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Vivaldi: Il Giustino

Delphine Galou, Emöke Baráth, Silke Gäng, Ana Maria Labin et al; Accademia Bizantina/Ottavio Dantone (Naïve)

Our rating 
5.0 out of 5 star rating 5.0

Vivaldi Il Giustino
Delphine Galou, Emöke Baráth, Silke Gäng, Ana Maria Labin, Ariana Vendittelli, Emiliano Gonzalez Toro, Alessandro Giangrande, Verónica Cangemi, Rahel Maas; Accademia Bizantina/Ottavio Dantone
Naïve OP 30571   187:00 mins

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Reinhard Strohm, whose edition of Vivaldi’s mid-period opera is used here, describes Il Giustino as exuberant. The composer wrote it, not for his native Venice, but for Rome where it was premiered during the 1724 carnival season. Niccolo Beregan’s 1683 libretto, set in the sixth century AD at the time of Emperor Justin I, alludes metaphorically to the defence of the Holy Roman Empire against the Ottomans. It was revised by Pietro Pariati, set by Albinoni in 1711, then by Vivaldi with adjustments, and finally, in 1737 by Handel, who clearly knew Vivaldi’s score. The opera seria ingredients of rebellion, intrigue, crossed love, jealousy and the supernatural feature in a colourful score with felicitous self-borrowings.

Ottavio Dantone’s fine cast of singers includes Veronica Cangemi (Leocasta), who will be familiar from previous appearances in Naïve’s ground-breaking series. Delphine Galou, in the title role, declaims with even-toned clarity. Exceptionally, Vivaldi provided her in Act I with an ottava rima or eight-line stanza, but without any music. Presumably, the singer was expected to improvise, but here Dantone himself has supplied the music. Exceptional, too, is an obbligato psaltery which accompanies Giustino’s ‘Ho nel petto un cor si forte’ (Act II). Arias which especially captured my fancy are Anastasia’s ‘Sento in seno’ (Act II), and Leocasta’s lyrical and beautifully ornamented A major ‘Senti l’aura che leggiera’ (Act II), which Vivaldi parodied in Farnace (1727), and in the pasticcio opera Tamerlano, or Bajazet (1735). It also provided material for the finale of a violin concerto, RV 349. Altogether, a splendid achievement.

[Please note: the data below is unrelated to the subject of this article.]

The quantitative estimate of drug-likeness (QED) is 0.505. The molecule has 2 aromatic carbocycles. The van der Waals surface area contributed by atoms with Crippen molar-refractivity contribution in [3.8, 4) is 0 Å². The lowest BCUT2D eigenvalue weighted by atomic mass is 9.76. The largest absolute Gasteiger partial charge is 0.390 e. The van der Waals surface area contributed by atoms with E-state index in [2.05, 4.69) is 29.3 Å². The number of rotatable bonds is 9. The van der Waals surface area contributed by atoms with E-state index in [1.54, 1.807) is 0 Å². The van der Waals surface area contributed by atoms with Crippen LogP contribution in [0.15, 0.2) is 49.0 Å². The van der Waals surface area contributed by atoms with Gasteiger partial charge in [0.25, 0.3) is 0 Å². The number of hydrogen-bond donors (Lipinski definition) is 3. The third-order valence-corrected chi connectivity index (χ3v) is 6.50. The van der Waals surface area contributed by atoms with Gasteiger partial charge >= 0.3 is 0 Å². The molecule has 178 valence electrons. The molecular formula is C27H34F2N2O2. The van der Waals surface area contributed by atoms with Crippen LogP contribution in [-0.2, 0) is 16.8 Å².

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Nicholas Anderson